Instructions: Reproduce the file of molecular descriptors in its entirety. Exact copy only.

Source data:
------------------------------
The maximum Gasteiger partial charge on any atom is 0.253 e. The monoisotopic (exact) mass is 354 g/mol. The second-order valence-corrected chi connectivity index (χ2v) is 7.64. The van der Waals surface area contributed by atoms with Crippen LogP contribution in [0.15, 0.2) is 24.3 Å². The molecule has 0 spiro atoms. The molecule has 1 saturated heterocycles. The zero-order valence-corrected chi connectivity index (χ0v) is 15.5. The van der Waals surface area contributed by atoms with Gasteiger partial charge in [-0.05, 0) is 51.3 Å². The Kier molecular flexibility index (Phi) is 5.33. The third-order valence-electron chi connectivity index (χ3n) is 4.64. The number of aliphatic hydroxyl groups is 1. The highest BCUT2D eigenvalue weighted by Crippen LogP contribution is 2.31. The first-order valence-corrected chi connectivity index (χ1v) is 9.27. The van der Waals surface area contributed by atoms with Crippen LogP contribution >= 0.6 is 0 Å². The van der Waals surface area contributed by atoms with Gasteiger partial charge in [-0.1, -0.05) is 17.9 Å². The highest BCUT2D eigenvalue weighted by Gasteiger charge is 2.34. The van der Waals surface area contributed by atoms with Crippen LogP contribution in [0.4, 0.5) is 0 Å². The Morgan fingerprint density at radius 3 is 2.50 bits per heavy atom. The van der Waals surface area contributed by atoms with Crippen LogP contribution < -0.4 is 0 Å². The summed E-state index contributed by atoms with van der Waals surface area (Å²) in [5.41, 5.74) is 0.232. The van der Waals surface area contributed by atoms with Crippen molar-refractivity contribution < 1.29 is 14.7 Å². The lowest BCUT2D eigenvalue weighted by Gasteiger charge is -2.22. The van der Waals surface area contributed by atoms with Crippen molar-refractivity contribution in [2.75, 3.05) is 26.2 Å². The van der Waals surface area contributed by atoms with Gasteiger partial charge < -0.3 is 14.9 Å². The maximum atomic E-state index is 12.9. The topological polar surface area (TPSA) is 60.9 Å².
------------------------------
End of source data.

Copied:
The maximum Gasteiger partial charge on any atom is 0.253 e. The monoisotopic (exact) mass is 354 g/mol. The second-order valence-corrected chi connectivity index (χ2v) is 7.64. The van der Waals surface area contributed by atoms with Crippen LogP contribution in [0.15, 0.2) is 24.3 Å². The molecule has 0 spiro atoms. The molecule has 1 saturated heterocycles. The zero-order valence-corrected chi connectivity index (χ0v) is 15.5. The van der Waals surface area contributed by atoms with Gasteiger partial charge in [-0.05, 0) is 51.3 Å². The Kier molecular flexibility index (Phi) is 5.33. The third-order valence-electron chi connectivity index (χ3n) is 4.64. The number of aliphatic hydroxyl groups is 1. The highest BCUT2D eigenvalue weighted by Crippen LogP contribution is 2.31. The first-order valence-corrected chi connectivity index (χ1v) is 9.27. The van der Waals surface area contributed by atoms with Crippen LogP contribution >= 0.6 is 0 Å². The van der Waals surface area contributed by atoms with Gasteiger partial charge in [-0.1, -0.05) is 17.9 Å². The highest BCUT2D eigenvalue weighted by Gasteiger charge is 2.34. The van der Waals surface area contributed by atoms with Crippen LogP contribution in [0.4, 0.5) is 0 Å². The Morgan fingerprint density at radius 3 is 2.50 bits per heavy atom. The van der Waals surface area contributed by atoms with Crippen LogP contribution < -0.4 is 0 Å². The summed E-state index contributed by atoms with van der Waals surface area (Å²) in [5.41, 5.74) is 0.232. The van der Waals surface area contributed by atoms with Crippen molar-refractivity contribution < 1.29 is 14.7 Å². The lowest BCUT2D eigenvalue weighted by Gasteiger charge is -2.22. The van der Waals surface area contributed by atoms with Crippen molar-refractivity contribution in [2.75, 3.05) is 26.2 Å². The van der Waals surface area contributed by atoms with Gasteiger partial charge < -0.3 is 14.9 Å². The maximum atomic E-state index is 12.9. The topological polar surface area (TPSA) is 60.9 Å².